# Tag Info

4

Yes, there exists a Legendre transformation from $g(p)$ to $f(x)$: $$f(x)=p(x)x-g(p(x))$$ with $x=dg/dp$. Here the notation $p(x)$ means $p$ written in terms of $x$. In your case, the Hamiltonian is a function of $p$ and you are transforming it to a function of $\dot{q}$, so you must use Hamilton's equation to get the velocity: $$\dot{q}_i=\frac{\partial ... 2 Imagine this situation: at time t=0, we have a infinite long straight wire with current zero, and a charged particle q with zero velocity. at time t=T, we make the current to be I, thus we have a  \mathbf{B} field, and  \mathbf{A} field. during this process,  \mathbf{A} is build up from zero to some value, therefore we have induced electric field ... 2 First of all, the hamiltonian contains the coordinates q_i and their momenta p_i. You have to calculate the velocities \dot{q}_i. For that, you'll need the Hamilton-Jacobi equations$$\dot{q}_i = \frac{\partial H}{\partial p_i}$$The Legendre transform, as noted in the comments, is involutive, so the lagrangian is just the Legendre transform of the ... 2 A Lagrangian can easily be written down for a relativistic particle in a curved spacetime (i.e., under the influence of gravity.) Specifically, the "action" is the proper time between two events along a particle's world-line, and the particle's trajectory will extremize the proper time between these events:$$ S = \tau = \int \sqrt{ - g_{\mu \nu} dx^\mu ...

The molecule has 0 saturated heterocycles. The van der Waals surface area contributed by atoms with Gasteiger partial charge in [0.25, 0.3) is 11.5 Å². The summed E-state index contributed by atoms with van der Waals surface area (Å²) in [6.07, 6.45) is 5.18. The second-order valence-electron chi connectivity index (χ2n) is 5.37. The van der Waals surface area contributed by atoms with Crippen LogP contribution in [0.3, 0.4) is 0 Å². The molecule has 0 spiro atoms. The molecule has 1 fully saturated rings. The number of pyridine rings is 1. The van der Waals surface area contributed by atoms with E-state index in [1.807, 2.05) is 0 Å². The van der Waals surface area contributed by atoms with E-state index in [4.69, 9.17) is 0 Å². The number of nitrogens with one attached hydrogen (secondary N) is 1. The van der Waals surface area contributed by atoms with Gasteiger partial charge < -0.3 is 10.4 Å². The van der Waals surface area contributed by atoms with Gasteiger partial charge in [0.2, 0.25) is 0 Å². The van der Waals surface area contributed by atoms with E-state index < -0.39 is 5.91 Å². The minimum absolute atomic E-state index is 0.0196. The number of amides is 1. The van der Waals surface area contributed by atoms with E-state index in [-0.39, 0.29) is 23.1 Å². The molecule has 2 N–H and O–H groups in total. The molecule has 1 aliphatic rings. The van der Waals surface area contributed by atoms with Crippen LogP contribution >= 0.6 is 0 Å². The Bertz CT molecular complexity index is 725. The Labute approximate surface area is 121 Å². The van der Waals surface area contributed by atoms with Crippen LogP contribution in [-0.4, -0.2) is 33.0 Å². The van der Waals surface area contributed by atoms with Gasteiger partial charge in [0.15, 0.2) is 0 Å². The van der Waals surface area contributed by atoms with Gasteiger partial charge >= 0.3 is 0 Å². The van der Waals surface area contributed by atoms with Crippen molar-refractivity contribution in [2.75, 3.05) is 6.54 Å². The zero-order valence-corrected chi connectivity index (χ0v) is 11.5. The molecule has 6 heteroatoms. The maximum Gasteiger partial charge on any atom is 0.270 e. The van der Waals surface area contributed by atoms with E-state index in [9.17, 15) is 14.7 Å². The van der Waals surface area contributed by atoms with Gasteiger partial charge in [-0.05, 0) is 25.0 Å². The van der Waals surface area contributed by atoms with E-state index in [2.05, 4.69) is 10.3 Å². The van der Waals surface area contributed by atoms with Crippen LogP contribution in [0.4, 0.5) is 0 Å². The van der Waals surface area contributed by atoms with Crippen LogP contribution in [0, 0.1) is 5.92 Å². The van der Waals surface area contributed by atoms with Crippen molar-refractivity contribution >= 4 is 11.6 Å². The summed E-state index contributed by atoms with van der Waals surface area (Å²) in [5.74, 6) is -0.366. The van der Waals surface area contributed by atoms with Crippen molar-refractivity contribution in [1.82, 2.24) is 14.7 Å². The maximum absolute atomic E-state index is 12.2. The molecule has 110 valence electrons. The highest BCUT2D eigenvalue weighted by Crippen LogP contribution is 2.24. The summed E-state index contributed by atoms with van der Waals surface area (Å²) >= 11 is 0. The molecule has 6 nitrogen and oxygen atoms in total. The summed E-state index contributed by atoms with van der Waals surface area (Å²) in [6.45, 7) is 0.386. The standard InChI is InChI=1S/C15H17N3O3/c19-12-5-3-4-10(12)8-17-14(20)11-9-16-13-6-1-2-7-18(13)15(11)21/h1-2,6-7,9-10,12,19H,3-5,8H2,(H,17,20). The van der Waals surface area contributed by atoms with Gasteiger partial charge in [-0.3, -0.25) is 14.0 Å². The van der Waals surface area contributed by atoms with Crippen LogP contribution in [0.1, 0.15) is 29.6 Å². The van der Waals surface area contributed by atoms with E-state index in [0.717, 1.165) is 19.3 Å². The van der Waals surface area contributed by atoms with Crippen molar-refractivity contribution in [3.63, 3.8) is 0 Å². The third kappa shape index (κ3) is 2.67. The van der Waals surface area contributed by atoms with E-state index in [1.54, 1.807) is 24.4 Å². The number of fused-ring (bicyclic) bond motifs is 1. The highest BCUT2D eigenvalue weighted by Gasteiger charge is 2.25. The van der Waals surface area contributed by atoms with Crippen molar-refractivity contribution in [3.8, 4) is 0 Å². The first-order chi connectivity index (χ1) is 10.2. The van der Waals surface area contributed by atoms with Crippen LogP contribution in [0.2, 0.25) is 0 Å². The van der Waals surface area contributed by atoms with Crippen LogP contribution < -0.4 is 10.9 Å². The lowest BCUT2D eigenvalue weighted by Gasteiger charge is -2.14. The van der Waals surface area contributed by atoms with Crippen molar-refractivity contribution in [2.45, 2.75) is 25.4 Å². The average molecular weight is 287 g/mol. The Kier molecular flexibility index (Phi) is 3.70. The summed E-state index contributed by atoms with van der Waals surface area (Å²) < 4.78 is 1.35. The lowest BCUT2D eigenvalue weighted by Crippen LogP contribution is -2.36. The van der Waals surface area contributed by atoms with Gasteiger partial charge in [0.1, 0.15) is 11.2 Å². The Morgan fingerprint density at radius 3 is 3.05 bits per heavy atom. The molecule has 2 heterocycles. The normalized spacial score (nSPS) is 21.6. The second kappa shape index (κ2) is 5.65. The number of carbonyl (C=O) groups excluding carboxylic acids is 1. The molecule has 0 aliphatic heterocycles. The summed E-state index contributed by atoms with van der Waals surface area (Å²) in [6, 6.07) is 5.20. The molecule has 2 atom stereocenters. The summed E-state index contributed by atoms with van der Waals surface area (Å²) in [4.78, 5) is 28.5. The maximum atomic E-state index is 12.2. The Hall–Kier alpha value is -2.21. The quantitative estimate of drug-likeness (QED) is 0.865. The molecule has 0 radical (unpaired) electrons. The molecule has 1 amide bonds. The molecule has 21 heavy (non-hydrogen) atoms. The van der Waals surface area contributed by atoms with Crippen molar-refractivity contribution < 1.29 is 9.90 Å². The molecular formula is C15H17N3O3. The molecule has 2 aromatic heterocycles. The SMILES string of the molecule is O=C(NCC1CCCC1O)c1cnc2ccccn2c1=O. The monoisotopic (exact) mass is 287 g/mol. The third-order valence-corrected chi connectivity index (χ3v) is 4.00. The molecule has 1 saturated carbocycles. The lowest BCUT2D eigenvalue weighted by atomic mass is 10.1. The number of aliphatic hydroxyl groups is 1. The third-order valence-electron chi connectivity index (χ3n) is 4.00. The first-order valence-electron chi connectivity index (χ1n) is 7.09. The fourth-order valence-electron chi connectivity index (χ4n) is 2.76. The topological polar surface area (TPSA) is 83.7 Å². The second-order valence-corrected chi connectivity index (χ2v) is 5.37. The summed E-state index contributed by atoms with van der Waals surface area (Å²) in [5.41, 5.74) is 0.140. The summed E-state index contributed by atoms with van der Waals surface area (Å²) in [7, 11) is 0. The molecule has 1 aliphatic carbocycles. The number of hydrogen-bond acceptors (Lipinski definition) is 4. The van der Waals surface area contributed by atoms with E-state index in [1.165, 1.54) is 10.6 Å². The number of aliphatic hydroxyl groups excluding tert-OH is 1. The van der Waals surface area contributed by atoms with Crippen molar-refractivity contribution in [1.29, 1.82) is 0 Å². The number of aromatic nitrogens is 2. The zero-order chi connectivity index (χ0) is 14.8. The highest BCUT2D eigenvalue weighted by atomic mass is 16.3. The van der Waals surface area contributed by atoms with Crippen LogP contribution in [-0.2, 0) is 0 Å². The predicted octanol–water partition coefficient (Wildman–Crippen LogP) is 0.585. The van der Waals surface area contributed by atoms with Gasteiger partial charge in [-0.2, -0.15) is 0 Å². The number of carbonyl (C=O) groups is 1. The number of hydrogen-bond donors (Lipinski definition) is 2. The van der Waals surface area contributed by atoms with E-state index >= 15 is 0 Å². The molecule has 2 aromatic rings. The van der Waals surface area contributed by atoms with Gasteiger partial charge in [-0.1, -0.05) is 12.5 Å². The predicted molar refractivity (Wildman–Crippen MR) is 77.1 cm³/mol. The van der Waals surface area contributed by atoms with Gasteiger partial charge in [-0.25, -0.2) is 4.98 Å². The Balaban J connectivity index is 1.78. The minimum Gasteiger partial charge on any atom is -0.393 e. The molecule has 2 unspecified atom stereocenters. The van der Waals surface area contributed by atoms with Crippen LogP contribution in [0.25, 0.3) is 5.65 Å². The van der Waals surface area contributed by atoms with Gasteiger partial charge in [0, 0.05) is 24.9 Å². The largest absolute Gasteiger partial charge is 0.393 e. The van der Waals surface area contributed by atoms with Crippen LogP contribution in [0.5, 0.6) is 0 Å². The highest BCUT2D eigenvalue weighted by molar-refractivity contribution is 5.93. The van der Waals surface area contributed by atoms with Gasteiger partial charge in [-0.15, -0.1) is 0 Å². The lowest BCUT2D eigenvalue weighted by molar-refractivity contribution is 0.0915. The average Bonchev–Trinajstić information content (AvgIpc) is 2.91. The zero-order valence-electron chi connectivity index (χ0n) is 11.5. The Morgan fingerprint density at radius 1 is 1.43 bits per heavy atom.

2

Question: Does there exist a nontrival non-Legendre transformation T such that the function defined by F(q,p,t)=T[L(q,q˙,t)] contains the full dynamics of the system? Answer: any function that produces the equations of motion under some sort of rules that you state is an allowed function to describe the dynamics. In particular any function that you can ...

1

Comments to the question (v3): The $X^-$ coordinate has (a part from a zero mode) been integrated out in the light-cone (LC) formalism. The above mentioned LC Hamiltonian cannot fully address questions about the $X^-$ coordinate. To get the well-known expansion of $X^-$ as a sum of zero and oscillator modes including the sought-for $\alpha^-_0$ mode term, ...

1

In principle one can always write down the differential equations for a system of $N$ particles and attempt to solve them: as you pointed out, there is no general solution if usually $N>2$. As such, nevertheless the need to describe features of general systems remains. The key point here is understanding that, as a matter of fact, whenever dealing with ...

1

The super-Poisson bracket follows from a super-version of the Dirac-Bergmann or the Faddeev-Jackiw procedure. Diligent care must be taken to achieve consistent sign conventions when dealing with Grassmann-odd variables, see e.g. my Phys.SE answer here. The singular Legendre transformation for fermions is also discussed in my Phys.SE answer here. In OP's ...

Only top voted, non community-wiki answers of a minimum length are eligible